Little does it quake as it lies on the plate
- The Oxford Illustrated History of Medieval Europe edited by George Holmes
Oxford, 398 pp, £17.50, March 1988, ISBN 0 19 820073 0
- A History of 12th-century Western Philosophy edited by Peter Dronke
Cambridge, 495 pp, £37.50, April 1988, ISBN 0 521 25896 0
- The Cambridge History of Medieval Political Thought c.350-c.1450 edited by J.H. Burns
Cambridge, 808 pp, £60.00, May 1988, ISBN 0 521 24324 6
- Medieval Popular Culture: Problem of Belief and Perception by Aron Gurevich, translated by Janos Bak and Paul Hollingsworth
Cambridge, 275 pp, £27.50, May 1988, ISBN 0 521 30369 9
- A History of Private Life: Revelations of the Medieval World edited by George Duby, translated by Arthur Goldhammer
Harvard, 650 pp, £24.95, April 1988, ISBN 0 674 39976 5
A captious person might mutter that The Oxford Illustrated History of Medieval Europe is a little ‘hobbitical’: it reminds one of Professor Tolkien’s hobbits, who ‘liked to have books filled with things that they already knew, set out fair and square with no contradictions’. This would be unfair, in that it is a splendid volume, presenting contemporary scholarship to the general reader with care, grace, much thought and many illustrations; filled with things that most general readers won’t know at all, and that many specialist readers won’t have thought of. Still, it is sometimes possible to imagine the contributors putting down their pens, staring at their charts of ‘The Capetian Kings’ or ‘The Royal House of Jerusalem to 1187’ – ‘BALDWIN I (1100 – 1181) m. (1) Godvere of Tosni (2) daughter of T’oros (3) Adelaide, countess of Sicily’ – and getting up from their desks with a feeling of justified completion and a mutter of ‘well, that’s that!’ Here are the pedigrees; here the accounts of political pressures; here are the maps – possessions of the kings of France, trade routes to Islam, routes of Viking invasions – thus, so, black and white, and not otherwise.
What lies behind it all? History of this kind maximises one’s information, minimises doubt. Its authors are pressed into shorthand statements, which often invite one tacitly to assume that things have not changed very much since the ninth century, or that one can make sense of events by a small exercise of the extrapolating imagination. When the Vikings, under several ‘royal Scandinavian generals’, defeated the kings of Northumbria and Mercia and East Anglia and fell on Wessex over Twelfth Night 878, King Alfred ‘rallied his subjects’ (writes Edward James). ‘Rallied his subjects’ sounds more grown-up, more professional and political, than ‘burnt the cakes’ – though this is exactly the moment when King Alfred is supposed to have burnt the cakes – but on reflection one wonders whether it isn’t equally hagiographical. Were the inhabitants of Somerset and Dorset and Devon ‘subjects’ in the sense that they are now? Surely the Viking armies can simply not have had enough men to ‘occupy’ Wessex as a modern army would, especially with no motorised transport. So what were they trying to do? Were they trying to get the thanes of Wessex to make a deal which would cut King Alfred out? Could Alfred rely on strong anti-foreigner and anti-heathen feeling? Is our tacit model of Nazis, Resistance fighters and Quislings at all apposite? It is not much good looking at the sources. The Anglo-Saxon Chronicle says that Alfred met the men of the local districts at ‘Egbert’s Stone’ – how did he get them all to turn up at once in an occupied country? – and that ‘they were fain of his coming.’ But then, written a dozen years after the successful event, it would, wouldn’t it? One cannot help wondering what the reality was like, as compared with the modern abstracting formulation: and not only in matters of politics.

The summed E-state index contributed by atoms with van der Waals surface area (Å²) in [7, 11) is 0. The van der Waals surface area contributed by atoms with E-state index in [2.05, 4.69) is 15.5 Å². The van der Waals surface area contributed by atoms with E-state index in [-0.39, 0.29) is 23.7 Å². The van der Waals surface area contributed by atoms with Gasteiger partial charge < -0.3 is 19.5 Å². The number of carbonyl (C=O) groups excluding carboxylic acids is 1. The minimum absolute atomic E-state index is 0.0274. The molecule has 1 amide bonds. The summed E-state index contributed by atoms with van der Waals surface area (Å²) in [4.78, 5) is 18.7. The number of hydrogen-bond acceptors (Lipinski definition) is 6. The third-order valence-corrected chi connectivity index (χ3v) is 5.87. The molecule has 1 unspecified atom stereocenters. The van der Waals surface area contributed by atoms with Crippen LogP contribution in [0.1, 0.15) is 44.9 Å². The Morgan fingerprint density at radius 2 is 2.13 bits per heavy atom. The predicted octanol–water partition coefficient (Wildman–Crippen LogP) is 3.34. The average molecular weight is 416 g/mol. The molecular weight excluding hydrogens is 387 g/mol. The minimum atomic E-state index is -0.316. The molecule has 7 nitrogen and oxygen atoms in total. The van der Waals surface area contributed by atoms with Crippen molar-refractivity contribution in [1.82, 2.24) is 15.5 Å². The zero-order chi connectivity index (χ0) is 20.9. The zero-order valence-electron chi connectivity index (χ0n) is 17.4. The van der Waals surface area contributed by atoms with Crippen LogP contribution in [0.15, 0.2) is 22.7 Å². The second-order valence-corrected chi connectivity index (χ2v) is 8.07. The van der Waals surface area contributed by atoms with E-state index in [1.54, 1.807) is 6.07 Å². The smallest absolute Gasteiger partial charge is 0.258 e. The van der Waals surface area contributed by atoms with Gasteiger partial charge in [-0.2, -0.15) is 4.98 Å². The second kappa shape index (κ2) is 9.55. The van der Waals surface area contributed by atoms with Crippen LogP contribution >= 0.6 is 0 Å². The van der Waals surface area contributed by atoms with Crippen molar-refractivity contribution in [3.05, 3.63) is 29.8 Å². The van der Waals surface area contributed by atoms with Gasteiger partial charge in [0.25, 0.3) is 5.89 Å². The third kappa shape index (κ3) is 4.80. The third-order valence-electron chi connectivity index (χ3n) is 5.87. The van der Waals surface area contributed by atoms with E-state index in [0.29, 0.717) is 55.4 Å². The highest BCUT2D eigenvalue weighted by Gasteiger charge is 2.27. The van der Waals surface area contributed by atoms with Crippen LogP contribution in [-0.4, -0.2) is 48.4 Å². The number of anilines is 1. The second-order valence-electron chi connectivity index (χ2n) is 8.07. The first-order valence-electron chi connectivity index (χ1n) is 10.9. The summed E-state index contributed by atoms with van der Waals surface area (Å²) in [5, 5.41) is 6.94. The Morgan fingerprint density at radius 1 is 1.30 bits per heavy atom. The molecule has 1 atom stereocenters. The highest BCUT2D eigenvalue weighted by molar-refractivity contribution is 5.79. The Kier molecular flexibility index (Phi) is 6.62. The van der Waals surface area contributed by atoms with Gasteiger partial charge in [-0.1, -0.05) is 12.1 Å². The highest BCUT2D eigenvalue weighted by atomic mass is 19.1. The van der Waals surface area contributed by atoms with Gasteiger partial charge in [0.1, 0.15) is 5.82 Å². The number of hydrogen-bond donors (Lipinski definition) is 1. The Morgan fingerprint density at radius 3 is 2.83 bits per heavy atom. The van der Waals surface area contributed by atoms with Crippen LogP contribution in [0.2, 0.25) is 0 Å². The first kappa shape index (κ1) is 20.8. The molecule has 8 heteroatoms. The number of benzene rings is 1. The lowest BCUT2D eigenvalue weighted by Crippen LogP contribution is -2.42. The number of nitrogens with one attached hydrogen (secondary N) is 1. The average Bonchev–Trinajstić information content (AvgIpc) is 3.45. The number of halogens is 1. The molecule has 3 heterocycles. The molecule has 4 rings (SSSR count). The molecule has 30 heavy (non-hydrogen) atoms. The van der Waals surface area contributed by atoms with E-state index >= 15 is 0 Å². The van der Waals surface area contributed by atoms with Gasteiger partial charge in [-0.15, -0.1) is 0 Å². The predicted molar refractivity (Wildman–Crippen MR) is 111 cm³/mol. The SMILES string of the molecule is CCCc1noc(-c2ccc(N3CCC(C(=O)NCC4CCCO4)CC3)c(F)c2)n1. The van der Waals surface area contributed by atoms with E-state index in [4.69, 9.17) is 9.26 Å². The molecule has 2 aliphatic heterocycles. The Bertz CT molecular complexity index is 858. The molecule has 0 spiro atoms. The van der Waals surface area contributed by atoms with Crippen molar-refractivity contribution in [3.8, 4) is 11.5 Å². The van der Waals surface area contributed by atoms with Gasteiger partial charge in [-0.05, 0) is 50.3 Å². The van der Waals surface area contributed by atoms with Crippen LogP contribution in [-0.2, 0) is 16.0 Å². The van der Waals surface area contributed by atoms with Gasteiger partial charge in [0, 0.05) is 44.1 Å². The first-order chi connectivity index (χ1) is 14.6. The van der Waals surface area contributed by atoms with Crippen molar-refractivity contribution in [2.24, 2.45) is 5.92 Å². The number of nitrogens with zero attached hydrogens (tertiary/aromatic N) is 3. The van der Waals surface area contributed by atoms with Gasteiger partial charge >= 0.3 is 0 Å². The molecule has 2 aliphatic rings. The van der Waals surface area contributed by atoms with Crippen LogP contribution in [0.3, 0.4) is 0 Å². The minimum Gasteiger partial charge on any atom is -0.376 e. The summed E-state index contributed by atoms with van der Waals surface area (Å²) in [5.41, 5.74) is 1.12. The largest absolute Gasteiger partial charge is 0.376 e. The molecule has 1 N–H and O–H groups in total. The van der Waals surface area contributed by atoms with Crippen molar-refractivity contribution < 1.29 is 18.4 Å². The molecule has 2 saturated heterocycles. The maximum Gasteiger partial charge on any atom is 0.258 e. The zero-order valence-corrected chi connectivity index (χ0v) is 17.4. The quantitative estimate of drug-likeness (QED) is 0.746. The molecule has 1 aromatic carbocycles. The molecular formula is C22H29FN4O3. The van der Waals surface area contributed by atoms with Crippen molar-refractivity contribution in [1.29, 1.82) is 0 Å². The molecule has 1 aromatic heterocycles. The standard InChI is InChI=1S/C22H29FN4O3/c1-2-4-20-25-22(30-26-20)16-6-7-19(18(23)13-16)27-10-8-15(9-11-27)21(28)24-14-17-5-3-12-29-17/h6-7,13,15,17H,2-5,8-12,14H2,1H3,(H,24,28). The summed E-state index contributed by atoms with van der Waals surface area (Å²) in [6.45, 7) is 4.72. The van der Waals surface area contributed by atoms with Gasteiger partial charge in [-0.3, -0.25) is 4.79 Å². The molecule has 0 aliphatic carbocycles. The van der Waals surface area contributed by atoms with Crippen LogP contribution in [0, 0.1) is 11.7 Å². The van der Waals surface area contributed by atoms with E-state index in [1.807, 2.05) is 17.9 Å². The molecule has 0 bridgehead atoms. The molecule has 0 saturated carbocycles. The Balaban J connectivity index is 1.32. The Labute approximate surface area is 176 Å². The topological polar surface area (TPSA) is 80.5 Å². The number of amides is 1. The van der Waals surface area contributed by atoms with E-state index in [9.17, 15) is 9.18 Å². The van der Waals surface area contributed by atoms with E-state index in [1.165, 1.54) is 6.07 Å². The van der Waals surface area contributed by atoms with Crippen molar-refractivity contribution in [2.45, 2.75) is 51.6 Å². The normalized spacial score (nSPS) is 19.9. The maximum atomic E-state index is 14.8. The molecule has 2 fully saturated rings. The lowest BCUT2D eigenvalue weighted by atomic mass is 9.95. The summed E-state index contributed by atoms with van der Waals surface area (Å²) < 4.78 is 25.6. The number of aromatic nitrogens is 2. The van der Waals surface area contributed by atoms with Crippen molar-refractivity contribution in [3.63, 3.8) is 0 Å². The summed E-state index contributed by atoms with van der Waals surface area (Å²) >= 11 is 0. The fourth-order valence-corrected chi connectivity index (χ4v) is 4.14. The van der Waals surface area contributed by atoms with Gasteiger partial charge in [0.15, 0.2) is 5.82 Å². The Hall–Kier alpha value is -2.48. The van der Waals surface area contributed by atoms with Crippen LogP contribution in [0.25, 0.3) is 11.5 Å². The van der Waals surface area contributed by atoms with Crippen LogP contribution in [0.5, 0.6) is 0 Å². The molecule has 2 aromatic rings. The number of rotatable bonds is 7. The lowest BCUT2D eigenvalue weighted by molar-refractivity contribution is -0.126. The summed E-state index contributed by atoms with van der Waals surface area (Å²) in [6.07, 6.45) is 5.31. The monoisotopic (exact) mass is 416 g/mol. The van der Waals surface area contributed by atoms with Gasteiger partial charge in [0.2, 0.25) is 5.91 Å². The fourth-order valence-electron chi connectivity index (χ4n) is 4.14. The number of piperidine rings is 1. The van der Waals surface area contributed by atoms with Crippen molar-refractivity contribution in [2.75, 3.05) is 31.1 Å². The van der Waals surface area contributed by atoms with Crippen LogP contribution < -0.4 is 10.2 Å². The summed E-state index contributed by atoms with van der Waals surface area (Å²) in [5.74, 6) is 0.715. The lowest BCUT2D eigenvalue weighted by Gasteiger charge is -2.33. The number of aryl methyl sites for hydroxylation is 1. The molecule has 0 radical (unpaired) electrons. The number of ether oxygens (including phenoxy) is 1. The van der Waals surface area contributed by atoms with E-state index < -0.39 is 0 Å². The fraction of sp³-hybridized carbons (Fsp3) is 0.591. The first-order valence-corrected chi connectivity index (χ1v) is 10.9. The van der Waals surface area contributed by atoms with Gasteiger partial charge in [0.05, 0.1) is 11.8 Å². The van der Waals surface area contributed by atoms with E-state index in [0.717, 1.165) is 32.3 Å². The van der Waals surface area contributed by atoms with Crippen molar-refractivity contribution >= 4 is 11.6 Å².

How did you go about being a Viking, for instance? Edward James is sensibly dubious about the modern ‘dry sherry’ school of apologists for the Vikings; ‘brilliant craftsmen, striking artistic development, peaceful traders for the most part, very bad press from the monasteries, atrocities much exaggerated, isolated cases of boyish high spirits’ – at times it has been like reading the Leeds United programme notes explaining away the latest blighted fixture. No, says James, look at the Repton excavations, with their revelations of careful, organised plundering and, one might add, of violent death and probable post-battle killing of prisoners. Does this not, like Viking poetry, show a cultural taste for violence ‘verging on the psychopathic’? James does not say where he takes this phrase from, but it is another modernism like ‘rallied his subjects’ – where the latter approximates modern conditions to ancient ones, the ‘psychopathic’ label registers modern distaste and distance. Does this make sense? It is true that in the Atlakvitha King Gunnarr, taken prisoner, demands to see his brother’s heart before he will talk, and when it appears – after some comic by-play with people bringing him an easily-detectable, low-class, non-warrior heart – says approvingly:
Now that is the heart of Högni the brave,
Not like the heart of Hjalli the coward.
Little does it quake as it lies on the plate.
It quaked still less when it lay in his breast.